New York University Skip to Content Skip to Search Skip to Navigation Skip to Sub Navigation

NYU Alumni Constance & Martin Silver Donate $50 Million to University’s School of Social Work

October 15, 2007
N-107, 2007-08

School to be Named the Silver School of Social Work at NYU

In the largest private donation to a school of social work in the United States, Constance and Martin Silver have pledged $50 million to the New York University School of Social Work. The gift will be used to support the Constance McCatherin-Silver Fellowship, which provides financial aid to M.S.W. students in need who are dedicated to helping minority populations; to establish an endowed professorship for a junior faculty member researching poverty; and to promote other new initiatives dedicated to the study of poverty and to better allocate funding, administration, and services.

The funds also will help lay the groundwork for a planned McSilver Institute for Poverty Policy and Practice. (“McSilver” is a combination of Silver’s name and her maiden name, McCatherin.) In recognition of this historic gift, the NYU Board of Trustees has renamed the School as the Silver School of Social Work.

Both Silvers are alumni of NYU. Constance Silver earned a B.S. in social work in 1978 and an M.S.W. in 1979; she also received a Ph.D. from the Union Institute and University in 1983. Martin Silver is a 1958 graduate of NYU’s School of Commerce (now the Stern School of Business).

“This gift marks a new chapter in the life of our school, and in a larger sense, it is an unprecedented moment for social work education,” said Suzanne England, dean of the School of Social Work at NYU. “The research, learning, and policy work sustained by the Silvers’ generosity will help deepen our knowledge about systemic poverty, and identify effective policies to lessen or eliminate its causes.”

Constance Silver, who taught at the School for several years, said, “It is one of the great pleasures of my life to help the School of Social Work, and Martin is proud to be able to offer his support to the School as well.”

The poverty-focused Institute and professorship in poverty research are both deeply resonant with Constance Silver’s life story. She grew up poor in rural Maine and occasionally visited New York City through the generosity of a wealthy family who lived in the city but spent summer vacations near her home. After graduating high school, she moved to New York, met her future husband her first week in Manhattan, and went to work in sales for a New York-based airline. It was not until she was in her mid-thirties that, at the urging of a neighbor, a social worker 30 years her senior, she decided to study social work.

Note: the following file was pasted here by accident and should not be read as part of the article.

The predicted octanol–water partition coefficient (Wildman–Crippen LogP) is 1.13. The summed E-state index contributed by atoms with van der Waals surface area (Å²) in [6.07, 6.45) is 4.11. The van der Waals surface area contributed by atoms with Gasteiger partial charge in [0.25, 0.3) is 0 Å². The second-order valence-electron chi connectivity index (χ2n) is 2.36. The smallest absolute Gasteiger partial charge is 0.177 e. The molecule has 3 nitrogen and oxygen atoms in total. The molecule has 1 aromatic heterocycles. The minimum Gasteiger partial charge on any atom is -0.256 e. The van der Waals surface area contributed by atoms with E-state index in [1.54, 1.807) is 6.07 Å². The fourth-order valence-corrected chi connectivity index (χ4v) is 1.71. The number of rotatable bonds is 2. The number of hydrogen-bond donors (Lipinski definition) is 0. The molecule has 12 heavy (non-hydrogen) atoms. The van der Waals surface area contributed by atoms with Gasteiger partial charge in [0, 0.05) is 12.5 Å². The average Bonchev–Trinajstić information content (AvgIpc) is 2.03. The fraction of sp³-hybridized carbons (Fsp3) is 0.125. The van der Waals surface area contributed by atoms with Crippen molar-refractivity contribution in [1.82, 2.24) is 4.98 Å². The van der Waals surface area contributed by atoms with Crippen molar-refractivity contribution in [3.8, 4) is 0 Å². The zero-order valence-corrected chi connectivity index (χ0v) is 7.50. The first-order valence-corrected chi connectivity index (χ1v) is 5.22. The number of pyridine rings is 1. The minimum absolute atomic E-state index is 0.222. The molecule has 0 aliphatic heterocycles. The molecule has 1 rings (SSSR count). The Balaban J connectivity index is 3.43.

Martin Silver grew up in the Bronx, served in the Army during the Korean War, and then attended NYU on the G.I. Bill. After working as a stock broker early in their marriage, he entered the hair goods business in the U.S. and in Asia. Six years later he became involved in the plasma collection business, and the company grew to become one of the leading firms of its kind in the world.

Constance Silver’s many professional interests include “pro bono” work with Florida’s Indian Creek Village Public Service Department in mental health and social work, including training police officers in hostage negotiation, the dynamics of stalkers, and police suicide. In 1993 the National Association of Social Workers presented her with the Diego Lopez Award for Private Practitioners for her work with AIDS patients.

Constance Silver was appointed to the NYU Board of Trustees in 2003.

This Press Release is in the following Topics:
Silver School of Social Work

Type: Press Release

Constance and Martin Silver

Constance and Martin Silver


Search News



NYU In the News

Paying It Backward: NYU Alum Funds Scholarships

The Wall Street Journal profiled Trustee Evan Chesler on why he decided to chair the Momentum fund-raising campaign.

A Nobel Prize Party: Cheese, Bubbles, and a Boson

The New Yorker talked to Professor Kyle Cranmer and graduate student Sven Kreiss about NYU’s role in the discovery of the Higgs boson, which resulted in a Nobel prize for the scientists who predicted its existence.

The World as They Knew It

The New York Times reviewed the exhibit at the Institute for the Study of the Ancient World on how ancient Greeks and Romans mapped the known and unknown areas of their world.

Elite Institutions: Far More Diverse Than They Were 20 Years Ago

NYU made stronger gains over the last 20 years in increasing diversity than any other major research university, according to the Chronicle of Higher Education.

Program Seeks to Nurture ‘Data Science Culture’
at Universities

The New York Times reported on the multi-million collaboration among NYU and two other universities to harness the potential of Big Data, including an interview with Professor Yann LeCun, director of NYU’s Center for Data Science.

NYU Footer